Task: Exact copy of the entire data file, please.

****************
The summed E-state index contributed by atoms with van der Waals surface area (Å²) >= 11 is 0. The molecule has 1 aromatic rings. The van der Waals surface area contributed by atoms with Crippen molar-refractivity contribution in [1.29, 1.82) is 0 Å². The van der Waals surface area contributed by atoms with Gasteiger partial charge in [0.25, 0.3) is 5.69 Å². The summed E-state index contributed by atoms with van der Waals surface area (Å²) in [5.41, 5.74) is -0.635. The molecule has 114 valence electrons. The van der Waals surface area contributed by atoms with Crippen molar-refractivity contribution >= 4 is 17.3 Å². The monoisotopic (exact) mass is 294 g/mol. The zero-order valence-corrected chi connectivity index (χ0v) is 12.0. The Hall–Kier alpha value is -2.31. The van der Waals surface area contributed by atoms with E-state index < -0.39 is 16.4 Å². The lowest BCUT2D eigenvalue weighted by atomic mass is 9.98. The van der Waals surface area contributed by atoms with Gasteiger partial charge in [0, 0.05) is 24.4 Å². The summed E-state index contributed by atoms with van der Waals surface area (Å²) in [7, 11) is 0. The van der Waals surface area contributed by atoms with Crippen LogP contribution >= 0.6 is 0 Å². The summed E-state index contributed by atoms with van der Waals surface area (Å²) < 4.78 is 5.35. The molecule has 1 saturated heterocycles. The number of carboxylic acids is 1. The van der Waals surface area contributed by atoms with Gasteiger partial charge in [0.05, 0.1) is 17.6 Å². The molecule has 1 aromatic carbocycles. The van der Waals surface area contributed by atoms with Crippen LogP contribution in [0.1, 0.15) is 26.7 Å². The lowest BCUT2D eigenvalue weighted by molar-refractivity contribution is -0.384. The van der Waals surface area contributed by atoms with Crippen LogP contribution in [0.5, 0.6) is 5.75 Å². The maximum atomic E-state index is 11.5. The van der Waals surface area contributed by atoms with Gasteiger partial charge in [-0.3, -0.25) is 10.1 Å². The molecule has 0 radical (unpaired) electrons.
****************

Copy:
The summed E-state index contributed by atoms with van der Waals surface area (Å²) >= 11 is 0. The molecule has 1 aromatic rings. The van der Waals surface area contributed by atoms with Crippen molar-refractivity contribution in [1.29, 1.82) is 0 Å². The van der Waals surface area contributed by atoms with Gasteiger partial charge in [0.25, 0.3) is 5.69 Å². The summed E-state index contributed by atoms with van der Waals surface area (Å²) in [5.41, 5.74) is -0.635. The molecule has 114 valence electrons. The van der Waals surface area contributed by atoms with Crippen molar-refractivity contribution >= 4 is 17.3 Å². The monoisotopic (exact) mass is 294 g/mol. The zero-order valence-corrected chi connectivity index (χ0v) is 12.0. The Hall–Kier alpha value is -2.31. The van der Waals surface area contributed by atoms with E-state index < -0.39 is 16.4 Å². The lowest BCUT2D eigenvalue weighted by atomic mass is 9.98. The van der Waals surface area contributed by atoms with Gasteiger partial charge in [0, 0.05) is 24.4 Å². The summed E-state index contributed by atoms with van der Waals surface area (Å²) in [7, 11) is 0. The van der Waals surface area contributed by atoms with Crippen LogP contribution >= 0.6 is 0 Å². The summed E-state index contributed by atoms with van der Waals surface area (Å²) < 4.78 is 5.35. The molecule has 1 saturated heterocycles. The number of carboxylic acids is 1. The van der Waals surface area contributed by atoms with Gasteiger partial charge in [0.05, 0.1) is 17.6 Å². The molecule has 1 aromatic carbocycles. The van der Waals surface area contributed by atoms with Crippen LogP contribution in [0.1, 0.15) is 26.7 Å². The lowest BCUT2D eigenvalue weighted by molar-refractivity contribution is -0.384. The van der Waals surface area contributed by atoms with Crippen LogP contribution in [0.5, 0.6) is 5.75 Å². The maximum atomic E-state index is 11.5. The van der Waals surface area contributed by atoms with Gasteiger partial charge in [-0.3, -0.25) is 10.1 Å². The molecule has 0 radical (unpaired) electrons.